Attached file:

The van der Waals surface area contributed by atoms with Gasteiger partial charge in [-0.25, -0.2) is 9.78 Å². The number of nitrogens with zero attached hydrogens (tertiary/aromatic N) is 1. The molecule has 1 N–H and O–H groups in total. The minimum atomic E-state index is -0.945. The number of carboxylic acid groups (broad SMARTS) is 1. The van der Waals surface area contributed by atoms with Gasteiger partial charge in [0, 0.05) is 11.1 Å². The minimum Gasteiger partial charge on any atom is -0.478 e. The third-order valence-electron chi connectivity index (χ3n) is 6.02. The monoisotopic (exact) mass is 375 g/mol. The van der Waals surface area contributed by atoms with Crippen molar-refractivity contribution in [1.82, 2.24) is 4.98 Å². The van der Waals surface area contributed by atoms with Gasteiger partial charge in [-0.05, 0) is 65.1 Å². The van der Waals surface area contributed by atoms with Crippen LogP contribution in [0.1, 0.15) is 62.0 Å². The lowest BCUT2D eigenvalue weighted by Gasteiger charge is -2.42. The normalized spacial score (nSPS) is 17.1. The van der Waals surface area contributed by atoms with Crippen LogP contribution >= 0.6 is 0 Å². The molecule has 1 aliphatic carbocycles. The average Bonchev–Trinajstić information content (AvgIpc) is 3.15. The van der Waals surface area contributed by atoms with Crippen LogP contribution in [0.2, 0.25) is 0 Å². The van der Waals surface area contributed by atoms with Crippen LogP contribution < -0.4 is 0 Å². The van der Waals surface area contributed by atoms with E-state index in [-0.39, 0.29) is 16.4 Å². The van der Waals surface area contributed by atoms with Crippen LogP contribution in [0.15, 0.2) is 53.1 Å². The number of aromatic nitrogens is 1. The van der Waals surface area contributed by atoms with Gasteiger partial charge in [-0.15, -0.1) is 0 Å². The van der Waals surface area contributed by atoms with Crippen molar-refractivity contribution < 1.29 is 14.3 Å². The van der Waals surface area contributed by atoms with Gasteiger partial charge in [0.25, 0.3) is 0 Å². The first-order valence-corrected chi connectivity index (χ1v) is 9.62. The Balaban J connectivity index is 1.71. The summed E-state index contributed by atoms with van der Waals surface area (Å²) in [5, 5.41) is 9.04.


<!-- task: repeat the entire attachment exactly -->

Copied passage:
The van der Waals surface area contributed by atoms with Gasteiger partial charge in [-0.25, -0.2) is 9.78 Å². The number of nitrogens with zero attached hydrogens (tertiary/aromatic N) is 1. The molecule has 1 N–H and O–H groups in total. The minimum atomic E-state index is -0.945. The number of carboxylic acid groups (broad SMARTS) is 1. The van der Waals surface area contributed by atoms with Gasteiger partial charge in [0, 0.05) is 11.1 Å². The minimum Gasteiger partial charge on any atom is -0.478 e. The third-order valence-electron chi connectivity index (χ3n) is 6.02. The monoisotopic (exact) mass is 375 g/mol. The van der Waals surface area contributed by atoms with Crippen molar-refractivity contribution in [1.82, 2.24) is 4.98 Å². The van der Waals surface area contributed by atoms with Gasteiger partial charge in [-0.05, 0) is 65.1 Å². The van der Waals surface area contributed by atoms with Crippen LogP contribution in [0.1, 0.15) is 62.0 Å². The lowest BCUT2D eigenvalue weighted by Gasteiger charge is -2.42. The normalized spacial score (nSPS) is 17.1. The van der Waals surface area contributed by atoms with Crippen LogP contribution >= 0.6 is 0 Å². The molecule has 1 aliphatic carbocycles. The average Bonchev–Trinajstić information content (AvgIpc) is 3.15. The van der Waals surface area contributed by atoms with Crippen LogP contribution in [0.2, 0.25) is 0 Å². The van der Waals surface area contributed by atoms with Crippen LogP contribution < -0.4 is 0 Å². The van der Waals surface area contributed by atoms with E-state index in [-0.39, 0.29) is 16.4 Å². The van der Waals surface area contributed by atoms with Crippen LogP contribution in [0.15, 0.2) is 53.1 Å². The number of aromatic nitrogens is 1. The van der Waals surface area contributed by atoms with Gasteiger partial charge in [-0.15, -0.1) is 0 Å². The van der Waals surface area contributed by atoms with Crippen molar-refractivity contribution < 1.29 is 14.3 Å². The van der Waals surface area contributed by atoms with Gasteiger partial charge in [0.25, 0.3) is 0 Å². The first-order valence-corrected chi connectivity index (χ1v) is 9.62. The Balaban J connectivity index is 1.71. The summed E-state index contributed by atoms with van der Waals surface area (Å²) in [5, 5.41) is 9.04.